If you’re like us, one of the most important things you’ll pack before you hit the road for your summer vacation is a stack of books (next to your sunscreen, of course!). Having trouble deciding on the perfect book to bring with you? Consider these eight books to bring on your summer vacation!
Summer of ‘69 by Elin Hilderbrand
A beachy historical fiction romance set in downtown Nantucket with a little bit of the Kennedys mixed in? It’s no question that this one is high on the #TBR piles of readers everywhere. The Levin family is heading back to their grandmother’s historic home for the summer but as a tumultuous year takes hold, they find there’s more to worry about than the perfect beach vacation.
The Friends We Keep by Jane Green
Just like she delighted everyone with Summer Secrets and The Sunshine Sisters, Jane Green returns this summer with a novel that delivers a great plot, characters you wish you knew in real life and twisted storylines that go perfectly with a side of sandy beach towels and margaritas. For a fun women’s fiction read, you need to get your hands on The Friends We Keep.
City of Girls by Elizabeth Gilbert
Fans of The Seven Husbands of Evelyn Hugo by Taylor Jenkins Reid will love this novel. Set in 1940s New York City inside a forgotten playhouse, the story has dual timelines, introducing us to modern day Vivian Morris as she looks back on her life with wistfulness and regret. As a young girl, Vivian was sent away to live with an aunt who ran a theater and soon, Vivian’s life falls into an indulgent lifestyle working as a seamstress. As she talks about the one big mistake that changed her life, she also tells the story of a life well lived. This is a wonderful book about a woman who, despite life-altering mistakes, still had the guts to look back and say “bravo.”
Very Nice by Marcy Dermansky
Very Nice is a book about not so nice things, but when on vacation, why not mix things up a bit and read about money, sex and bad behavior while lying on the beach with a fruity drink in hand? A mother, daughter and professor love triangle meets Whole Foods meets investment banking and together they mix into the perfectly wicked cocktail of a novel.
Daisy Jones & The Six by Taylor Jenkins Reid
The members of the rock band The Six are on the brink of stardom when they meet Daisy Jones in this new read from Taylor Jenkins Reid. The book is set in the 1970s and centers around rock and roll, drugs, secret love affairs and a hunger for taking on the world. Written interview-style, as if it’s a Rolling Stone article, the novel tells the story of the band and a unique connection to the interviewer, making the book move at breakneck speed. Extra tip: Listen to a Fleetwood Mac playlist while reading; it’s the perfect pairing!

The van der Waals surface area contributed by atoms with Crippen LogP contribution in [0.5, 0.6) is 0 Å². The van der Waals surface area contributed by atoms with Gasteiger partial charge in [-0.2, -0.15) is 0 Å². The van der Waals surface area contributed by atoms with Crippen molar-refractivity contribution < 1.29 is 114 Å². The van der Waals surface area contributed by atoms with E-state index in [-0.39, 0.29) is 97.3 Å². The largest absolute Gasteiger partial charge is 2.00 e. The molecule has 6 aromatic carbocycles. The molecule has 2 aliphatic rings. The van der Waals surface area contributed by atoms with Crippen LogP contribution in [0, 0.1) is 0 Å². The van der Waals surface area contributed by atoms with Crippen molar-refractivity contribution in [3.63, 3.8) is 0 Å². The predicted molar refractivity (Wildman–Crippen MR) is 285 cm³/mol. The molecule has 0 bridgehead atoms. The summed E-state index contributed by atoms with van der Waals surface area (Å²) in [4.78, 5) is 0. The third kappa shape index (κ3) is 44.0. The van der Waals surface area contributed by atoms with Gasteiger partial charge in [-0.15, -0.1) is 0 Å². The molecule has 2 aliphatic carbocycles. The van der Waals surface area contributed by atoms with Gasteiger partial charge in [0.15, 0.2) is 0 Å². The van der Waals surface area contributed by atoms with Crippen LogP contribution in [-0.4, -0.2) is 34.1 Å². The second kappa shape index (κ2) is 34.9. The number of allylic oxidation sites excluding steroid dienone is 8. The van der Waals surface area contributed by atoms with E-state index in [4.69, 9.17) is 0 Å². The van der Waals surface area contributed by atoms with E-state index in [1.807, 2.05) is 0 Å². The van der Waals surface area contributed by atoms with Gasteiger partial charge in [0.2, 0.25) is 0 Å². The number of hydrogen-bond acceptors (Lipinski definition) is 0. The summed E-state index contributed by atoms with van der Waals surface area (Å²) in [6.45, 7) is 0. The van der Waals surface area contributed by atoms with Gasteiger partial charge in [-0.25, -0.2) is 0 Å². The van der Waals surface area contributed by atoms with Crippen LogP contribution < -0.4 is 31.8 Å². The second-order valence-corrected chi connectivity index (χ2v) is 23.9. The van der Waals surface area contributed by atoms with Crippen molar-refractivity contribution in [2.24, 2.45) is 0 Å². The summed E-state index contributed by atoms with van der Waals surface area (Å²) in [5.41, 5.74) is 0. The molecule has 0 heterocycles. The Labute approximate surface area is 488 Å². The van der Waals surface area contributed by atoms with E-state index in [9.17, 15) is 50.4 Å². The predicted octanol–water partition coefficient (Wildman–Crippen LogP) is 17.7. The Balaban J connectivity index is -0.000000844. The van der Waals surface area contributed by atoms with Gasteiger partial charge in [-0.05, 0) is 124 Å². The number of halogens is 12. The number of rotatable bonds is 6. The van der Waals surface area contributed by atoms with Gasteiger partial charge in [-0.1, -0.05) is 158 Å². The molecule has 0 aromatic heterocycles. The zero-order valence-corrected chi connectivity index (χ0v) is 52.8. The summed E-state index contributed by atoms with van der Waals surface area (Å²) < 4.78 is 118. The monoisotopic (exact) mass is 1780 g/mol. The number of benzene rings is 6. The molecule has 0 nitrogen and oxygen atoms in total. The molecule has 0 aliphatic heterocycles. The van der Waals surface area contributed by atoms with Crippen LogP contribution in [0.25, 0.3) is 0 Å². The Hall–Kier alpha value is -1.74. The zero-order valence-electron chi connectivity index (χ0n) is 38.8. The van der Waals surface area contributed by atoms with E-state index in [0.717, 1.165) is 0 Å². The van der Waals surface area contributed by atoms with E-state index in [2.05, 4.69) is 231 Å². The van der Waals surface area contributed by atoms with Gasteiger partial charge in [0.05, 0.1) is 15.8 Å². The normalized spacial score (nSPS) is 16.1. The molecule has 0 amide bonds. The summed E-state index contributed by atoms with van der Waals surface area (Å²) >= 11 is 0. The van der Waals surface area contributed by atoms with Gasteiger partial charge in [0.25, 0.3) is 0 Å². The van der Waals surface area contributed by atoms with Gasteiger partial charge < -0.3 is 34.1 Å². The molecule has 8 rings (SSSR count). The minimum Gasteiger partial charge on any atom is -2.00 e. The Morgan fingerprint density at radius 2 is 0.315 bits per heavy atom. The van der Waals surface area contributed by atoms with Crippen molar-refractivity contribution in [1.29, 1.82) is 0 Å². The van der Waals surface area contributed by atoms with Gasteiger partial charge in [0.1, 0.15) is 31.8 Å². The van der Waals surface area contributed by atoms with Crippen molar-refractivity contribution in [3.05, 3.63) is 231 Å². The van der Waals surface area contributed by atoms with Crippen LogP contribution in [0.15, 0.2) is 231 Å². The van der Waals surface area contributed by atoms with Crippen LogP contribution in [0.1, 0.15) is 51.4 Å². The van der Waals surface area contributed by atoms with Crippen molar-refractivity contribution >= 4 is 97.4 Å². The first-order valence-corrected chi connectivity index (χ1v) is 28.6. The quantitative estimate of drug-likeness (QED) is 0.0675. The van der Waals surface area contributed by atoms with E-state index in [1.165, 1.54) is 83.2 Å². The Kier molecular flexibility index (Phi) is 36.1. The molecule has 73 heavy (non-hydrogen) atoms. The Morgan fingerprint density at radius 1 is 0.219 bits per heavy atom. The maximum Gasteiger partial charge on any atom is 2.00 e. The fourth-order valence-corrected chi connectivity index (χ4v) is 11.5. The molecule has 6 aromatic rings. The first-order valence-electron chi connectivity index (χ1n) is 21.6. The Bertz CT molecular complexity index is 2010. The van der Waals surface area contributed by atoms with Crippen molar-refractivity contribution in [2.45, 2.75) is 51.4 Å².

Sunset Beach by Mary Kay Andrews
With her career and personal life in shambles, Drue Campbell has no choice but to retreat to the long forgotten beach bungalow of her past. She humbly accepts a job in a law office from her estranged father and can’t believe her life has turned out so differently than she planned. While working at the law firm, she discovers a murder case that catches her attention. It’s the first thing in a long time that makes Drue feel alive again, but trying to solve it and digging up past secrets may also be dangerous enough to threaten it as well.
The Flatshare by Beth O’Leary
This is a fun love story about two unlikely roommates who find themselves in a unique position. Leon, who works the night shift, needs extra income, so his controlling girlfriend allows him to search for a flatmate. Tiffy, freshly dumped by an awful boyfriend, needs a place to live, so she takes the flatshare, agreeing to vacate the flat in the mornings so Leon can go home to sleep. The plan is that the two will never meet, but, sharing leftovers and leaving sticky notes for each other will lead to a connection that Leon, his girlfriend or Tiffy never expected. This book is so sweet, I just have to recommend it. You’ll be entertained, intrigued and charmed.
Mrs. Everything by Jennifer Weiner
Two sisters, Jo and Bethie, are growing up in the pulse of America’s toughest generations, from the 1950s to present day. Mrs. Everything is an acute, sharp and eclectic story about real women facing problems we can all relate to and social obstacles that need to be talked about. It’s a brave novel that will give you plenty to discuss with your vacation pals.
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